I ran my first Paralympics world championships in 2015 when I was 16 -- and then I went to the Rio Paralympics the next year. I got silver in the 200m and bronze in the 400m in those events at each competition. Oddly enough, I was much more comfortable in an able-bodied setting because I had been running there since seventh grade. Also, I hadn't been making high school state able-bodied championships yet, but I was at a world Paralympic championship -- so the level of competition, on scale, was a lot different.
The better I raced in able-bodied events, the more people asked questions. My senior year of high school, I had broken the state record and won a state championship individually. It was a really cool moment, something I cherished. Then someone in the stands stood up in front of everybody, three seats away from my family, and yelled, "You shouldn't be here, you're a cheater." It sucks that somebody else's ill wishes or negativity can tear down that moment.
That same person had put in an appeal days earlier to the Utah state commission, saying I shouldn't be allowed to run with able-bodied runners; instead, I should run in my own category by myself -- with no one else in the state. My coach had pulled me aside on the day of the state championships and said, "Somebody put in an appeal, and we can't let you run until we get this straightened out." The next morning, he said, "Every other coach in the state has vouched for you, and this man was roasted in the meeting." Just to see that was super cool, even from the rival schools.
The next step for me was college. Running for a D-I school was always an idea -- even though a D-I coach told me I wasn't fast enough and should be looking at D-II or D-III schools. I love to prove people wrong -- but the start of my recruiting process was difficult. My high school coach and I sent probably 100 emails and letters to Division I colleges. Nothing. At the end of my junior year, I had run 46.7 in the 400m, which was probably top 10 in the nation for my class. So when it came to the July day when recruiting officially begins, I thought, "I'm going to get tons of calls." But not a single call.
It was so bad. I remember going through every possible reason I wasn't getting a call. I reached out to Tracy Sundlun, a former assistant track coach at USC, and asked him, "What do you think is going on?" Sundlun contacted some coaches, and they said, "One, it's never been done. We don't want to take that risk. Two, we don't know how to train him. Three, we don't know if he can run indoor." So our idea was, let's start knocking things off the list and show them it's possible, which we did. In late April of my senior year, I got the call from Arkansas. Earning a D-I scholarship to a Power 5 school is definitely one of my proudest accomplishments.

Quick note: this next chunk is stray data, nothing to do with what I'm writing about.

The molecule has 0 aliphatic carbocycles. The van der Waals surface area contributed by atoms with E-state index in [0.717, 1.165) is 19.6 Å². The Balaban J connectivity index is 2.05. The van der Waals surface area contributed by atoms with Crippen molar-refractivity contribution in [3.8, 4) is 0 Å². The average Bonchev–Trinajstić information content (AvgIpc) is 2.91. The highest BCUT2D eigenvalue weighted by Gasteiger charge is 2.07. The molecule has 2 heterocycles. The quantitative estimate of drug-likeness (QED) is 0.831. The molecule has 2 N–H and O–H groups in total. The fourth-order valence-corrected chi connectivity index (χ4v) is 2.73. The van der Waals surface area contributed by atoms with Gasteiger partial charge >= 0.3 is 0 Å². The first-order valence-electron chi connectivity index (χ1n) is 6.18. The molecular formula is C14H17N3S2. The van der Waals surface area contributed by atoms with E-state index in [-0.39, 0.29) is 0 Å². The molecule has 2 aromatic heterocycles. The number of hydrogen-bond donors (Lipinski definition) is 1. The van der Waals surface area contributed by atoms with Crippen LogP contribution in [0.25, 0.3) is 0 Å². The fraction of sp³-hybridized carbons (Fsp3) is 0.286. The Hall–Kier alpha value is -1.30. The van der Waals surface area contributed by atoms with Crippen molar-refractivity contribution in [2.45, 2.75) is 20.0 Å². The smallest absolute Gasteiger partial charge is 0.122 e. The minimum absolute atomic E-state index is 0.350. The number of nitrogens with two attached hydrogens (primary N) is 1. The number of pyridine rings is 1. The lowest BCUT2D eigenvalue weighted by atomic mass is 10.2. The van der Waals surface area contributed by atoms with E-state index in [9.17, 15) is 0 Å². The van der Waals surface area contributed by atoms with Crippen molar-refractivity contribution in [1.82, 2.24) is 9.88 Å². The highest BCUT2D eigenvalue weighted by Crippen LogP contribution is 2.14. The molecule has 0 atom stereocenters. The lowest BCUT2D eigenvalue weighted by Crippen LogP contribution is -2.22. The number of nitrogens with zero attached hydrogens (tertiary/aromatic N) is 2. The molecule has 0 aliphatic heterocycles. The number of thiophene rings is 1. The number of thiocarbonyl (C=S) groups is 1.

From the minute I arrived, the coaches said, "Whatever you want to do, we believe in you. You'll have to work for a spot. Nothing is given." It's exactly what I needed and wanted.
My first year was hard. I did not run well my whole freshman year until outdoor regionals. At one point, I had to take a six-week break because my body was dead: My quads felt like rocks. I had run 46.2 my senior year of high school; indoor my freshman year, I never ran faster than 48.6, and outdoor, I never ran faster than 47.3. Thankfully I finished my freshman year well, and I've carried that momentum ever since. Now with the season canceled and the Paralympics postponed, I'm just enjoying life. I haven't had a chance to sit and relax in a long time. But I'm still training. I'm doing long runs and pool workouts. And my coaches said they'll send workouts I can do when I can find a track that's safe and open.
WHEN I WAS younger, I never would've imagined I'd be where I am now -- with running and in life. I love putting out content on social media and being open about my disability, my life and the things I do -- despite the fact that the biggest pushback I've experienced has been through social media. In high school, one of my race videos would be posted, and if I went through the comments, I knew they would destroy me. Now I brush off the little things.
In turn, I learned to use comedy as a way to make people feel comfortable with my situation. If I can make fun of myself before they do, then they have nothing to make fun of me for. And I really enjoy making people smile. A lot of times, it's corny things: I tattooed a pair of scissors on my leg last summer, as a reminder not to take things too seriously.
The biggest thing people don't realize -- me, along with anyone else -- this isn't something people like me with disabilities chose. I didn't choose to have my legs amputated and to run without legs. I'm just a normal kid trying to live my life and chase my dreams.